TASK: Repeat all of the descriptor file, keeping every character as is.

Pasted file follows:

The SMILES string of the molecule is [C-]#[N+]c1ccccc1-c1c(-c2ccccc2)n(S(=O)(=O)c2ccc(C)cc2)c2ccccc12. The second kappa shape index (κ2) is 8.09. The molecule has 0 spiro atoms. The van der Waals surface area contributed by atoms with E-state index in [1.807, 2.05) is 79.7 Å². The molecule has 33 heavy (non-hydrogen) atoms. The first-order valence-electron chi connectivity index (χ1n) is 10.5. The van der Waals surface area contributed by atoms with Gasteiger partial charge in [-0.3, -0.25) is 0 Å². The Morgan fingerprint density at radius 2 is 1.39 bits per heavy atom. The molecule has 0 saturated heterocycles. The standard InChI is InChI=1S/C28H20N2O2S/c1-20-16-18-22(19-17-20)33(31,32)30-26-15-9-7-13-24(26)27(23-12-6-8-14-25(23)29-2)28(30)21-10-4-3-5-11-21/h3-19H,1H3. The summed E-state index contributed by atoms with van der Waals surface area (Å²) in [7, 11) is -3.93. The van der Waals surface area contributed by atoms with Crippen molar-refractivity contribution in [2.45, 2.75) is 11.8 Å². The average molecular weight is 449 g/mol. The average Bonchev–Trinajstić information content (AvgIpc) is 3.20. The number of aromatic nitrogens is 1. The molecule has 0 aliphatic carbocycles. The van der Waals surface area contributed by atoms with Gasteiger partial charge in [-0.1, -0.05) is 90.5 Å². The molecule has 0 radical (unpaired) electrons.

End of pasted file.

The SMILES string of the molecule is [C-]#[N+]c1ccccc1-c1c(-c2ccccc2)n(S(=O)(=O)c2ccc(C)cc2)c2ccccc12. The second kappa shape index (κ2) is 8.09. The molecule has 0 spiro atoms. The van der Waals surface area contributed by atoms with E-state index in [1.807, 2.05) is 79.7 Å². The molecule has 33 heavy (non-hydrogen) atoms. The first-order valence-electron chi connectivity index (χ1n) is 10.5. The van der Waals surface area contributed by atoms with Gasteiger partial charge in [-0.3, -0.25) is 0 Å². The Morgan fingerprint density at radius 2 is 1.39 bits per heavy atom. The molecule has 0 saturated heterocycles. The standard InChI is InChI=1S/C28H20N2O2S/c1-20-16-18-22(19-17-20)33(31,32)30-26-15-9-7-13-24(26)27(23-12-6-8-14-25(23)29-2)28(30)21-10-4-3-5-11-21/h3-19H,1H3. The summed E-state index contributed by atoms with van der Waals surface area (Å²) in [7, 11) is -3.93. The van der Waals surface area contributed by atoms with Crippen molar-refractivity contribution in [2.45, 2.75) is 11.8 Å². The average molecular weight is 449 g/mol. The average Bonchev–Trinajstić information content (AvgIpc) is 3.20. The number of aromatic nitrogens is 1. The molecule has 0 aliphatic carbocycles. The van der Waals surface area contributed by atoms with Gasteiger partial charge in [-0.1, -0.05) is 90.5 Å². The molecule has 0 radical (unpaired) electrons.